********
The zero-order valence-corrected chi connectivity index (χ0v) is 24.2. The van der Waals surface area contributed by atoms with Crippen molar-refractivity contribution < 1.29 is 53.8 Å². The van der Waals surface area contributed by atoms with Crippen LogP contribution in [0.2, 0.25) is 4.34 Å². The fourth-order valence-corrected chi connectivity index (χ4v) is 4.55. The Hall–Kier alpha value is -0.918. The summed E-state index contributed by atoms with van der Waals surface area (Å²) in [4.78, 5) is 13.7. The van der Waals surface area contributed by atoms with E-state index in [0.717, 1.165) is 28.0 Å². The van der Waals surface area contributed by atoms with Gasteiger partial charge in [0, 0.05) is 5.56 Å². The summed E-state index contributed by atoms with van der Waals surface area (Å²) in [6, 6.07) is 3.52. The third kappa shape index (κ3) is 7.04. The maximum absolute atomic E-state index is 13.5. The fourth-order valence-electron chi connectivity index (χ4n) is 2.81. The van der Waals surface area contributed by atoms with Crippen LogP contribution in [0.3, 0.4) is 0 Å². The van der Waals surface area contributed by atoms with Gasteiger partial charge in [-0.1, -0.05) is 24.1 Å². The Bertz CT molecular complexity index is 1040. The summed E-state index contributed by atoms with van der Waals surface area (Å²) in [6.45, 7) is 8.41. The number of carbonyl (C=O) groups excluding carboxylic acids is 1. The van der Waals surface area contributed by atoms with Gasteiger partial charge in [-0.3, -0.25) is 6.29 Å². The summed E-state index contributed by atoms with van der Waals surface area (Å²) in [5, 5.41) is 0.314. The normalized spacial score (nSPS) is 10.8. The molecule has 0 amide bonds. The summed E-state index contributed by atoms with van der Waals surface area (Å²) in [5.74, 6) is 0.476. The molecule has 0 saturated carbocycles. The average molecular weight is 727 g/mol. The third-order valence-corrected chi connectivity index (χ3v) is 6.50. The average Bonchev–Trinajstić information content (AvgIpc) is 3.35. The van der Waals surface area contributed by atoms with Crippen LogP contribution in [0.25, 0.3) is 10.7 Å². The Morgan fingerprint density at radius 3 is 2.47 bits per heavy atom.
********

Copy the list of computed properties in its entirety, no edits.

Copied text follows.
The zero-order valence-corrected chi connectivity index (χ0v) is 24.2. The van der Waals surface area contributed by atoms with Crippen molar-refractivity contribution < 1.29 is 53.8 Å². The van der Waals surface area contributed by atoms with Crippen LogP contribution in [0.2, 0.25) is 4.34 Å². The fourth-order valence-corrected chi connectivity index (χ4v) is 4.55. The Hall–Kier alpha value is -0.918. The summed E-state index contributed by atoms with van der Waals surface area (Å²) in [4.78, 5) is 13.7. The van der Waals surface area contributed by atoms with E-state index in [0.717, 1.165) is 28.0 Å². The van der Waals surface area contributed by atoms with Gasteiger partial charge in [0, 0.05) is 5.56 Å². The summed E-state index contributed by atoms with van der Waals surface area (Å²) in [6, 6.07) is 3.52. The third kappa shape index (κ3) is 7.04. The maximum absolute atomic E-state index is 13.5. The fourth-order valence-electron chi connectivity index (χ4n) is 2.81. The van der Waals surface area contributed by atoms with Crippen LogP contribution in [0.3, 0.4) is 0 Å². The van der Waals surface area contributed by atoms with Gasteiger partial charge in [-0.1, -0.05) is 24.1 Å². The Bertz CT molecular complexity index is 1040. The summed E-state index contributed by atoms with van der Waals surface area (Å²) in [6.45, 7) is 8.41. The number of carbonyl (C=O) groups excluding carboxylic acids is 1. The van der Waals surface area contributed by atoms with Gasteiger partial charge in [-0.3, -0.25) is 6.29 Å². The summed E-state index contributed by atoms with van der Waals surface area (Å²) in [5, 5.41) is 0.314. The normalized spacial score (nSPS) is 10.8. The molecule has 0 amide bonds. The summed E-state index contributed by atoms with van der Waals surface area (Å²) in [5.74, 6) is 0.476. The molecule has 0 saturated carbocycles. The average molecular weight is 727 g/mol. The third-order valence-corrected chi connectivity index (χ3v) is 6.50. The average Bonchev–Trinajstić information content (AvgIpc) is 3.35. The van der Waals surface area contributed by atoms with Crippen LogP contribution in [0.25, 0.3) is 10.7 Å². The Morgan fingerprint density at radius 3 is 2.47 bits per heavy atom.